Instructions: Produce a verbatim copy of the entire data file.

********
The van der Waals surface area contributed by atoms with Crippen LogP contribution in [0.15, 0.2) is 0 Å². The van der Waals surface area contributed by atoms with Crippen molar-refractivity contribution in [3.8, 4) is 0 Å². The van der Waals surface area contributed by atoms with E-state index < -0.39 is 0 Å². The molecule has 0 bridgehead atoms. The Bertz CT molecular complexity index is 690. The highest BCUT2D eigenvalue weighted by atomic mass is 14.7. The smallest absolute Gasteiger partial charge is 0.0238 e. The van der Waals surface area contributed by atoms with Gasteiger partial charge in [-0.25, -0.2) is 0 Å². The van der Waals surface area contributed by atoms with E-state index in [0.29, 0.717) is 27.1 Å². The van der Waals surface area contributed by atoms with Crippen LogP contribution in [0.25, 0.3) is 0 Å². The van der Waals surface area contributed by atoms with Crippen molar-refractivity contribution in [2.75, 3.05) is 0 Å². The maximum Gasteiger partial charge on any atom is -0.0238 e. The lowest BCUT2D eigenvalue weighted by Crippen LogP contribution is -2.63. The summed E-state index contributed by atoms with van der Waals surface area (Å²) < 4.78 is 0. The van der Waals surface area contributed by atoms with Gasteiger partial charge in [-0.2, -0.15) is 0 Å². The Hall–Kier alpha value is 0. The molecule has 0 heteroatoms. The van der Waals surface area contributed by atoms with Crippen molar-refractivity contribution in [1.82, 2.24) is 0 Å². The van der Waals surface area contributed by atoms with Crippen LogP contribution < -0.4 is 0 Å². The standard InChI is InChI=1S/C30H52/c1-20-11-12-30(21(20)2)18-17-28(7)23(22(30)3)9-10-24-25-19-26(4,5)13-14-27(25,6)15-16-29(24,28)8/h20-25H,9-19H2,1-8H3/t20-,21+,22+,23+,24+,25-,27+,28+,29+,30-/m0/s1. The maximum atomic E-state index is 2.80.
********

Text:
The van der Waals surface area contributed by atoms with Crippen LogP contribution in [0.15, 0.2) is 0 Å². The van der Waals surface area contributed by atoms with Crippen molar-refractivity contribution in [3.8, 4) is 0 Å². The van der Waals surface area contributed by atoms with E-state index < -0.39 is 0 Å². The molecule has 0 bridgehead atoms. The Bertz CT molecular complexity index is 690. The highest BCUT2D eigenvalue weighted by atomic mass is 14.7. The smallest absolute Gasteiger partial charge is 0.0238 e. The van der Waals surface area contributed by atoms with Gasteiger partial charge in [-0.25, -0.2) is 0 Å². The van der Waals surface area contributed by atoms with E-state index in [0.29, 0.717) is 27.1 Å². The van der Waals surface area contributed by atoms with Crippen LogP contribution in [0.25, 0.3) is 0 Å². The van der Waals surface area contributed by atoms with Crippen molar-refractivity contribution in [2.75, 3.05) is 0 Å². The maximum Gasteiger partial charge on any atom is -0.0238 e. The lowest BCUT2D eigenvalue weighted by Crippen LogP contribution is -2.63. The summed E-state index contributed by atoms with van der Waals surface area (Å²) < 4.78 is 0. The van der Waals surface area contributed by atoms with Gasteiger partial charge in [-0.2, -0.15) is 0 Å². The Hall–Kier alpha value is 0. The molecule has 0 heteroatoms. The van der Waals surface area contributed by atoms with Crippen molar-refractivity contribution in [1.82, 2.24) is 0 Å². The van der Waals surface area contributed by atoms with Crippen LogP contribution < -0.4 is 0 Å². The standard InChI is InChI=1S/C30H52/c1-20-11-12-30(21(20)2)18-17-28(7)23(22(30)3)9-10-24-25-19-26(4,5)13-14-27(25,6)15-16-29(24,28)8/h20-25H,9-19H2,1-8H3/t20-,21+,22+,23+,24+,25-,27+,28+,29+,30-/m0/s1. The maximum atomic E-state index is 2.80.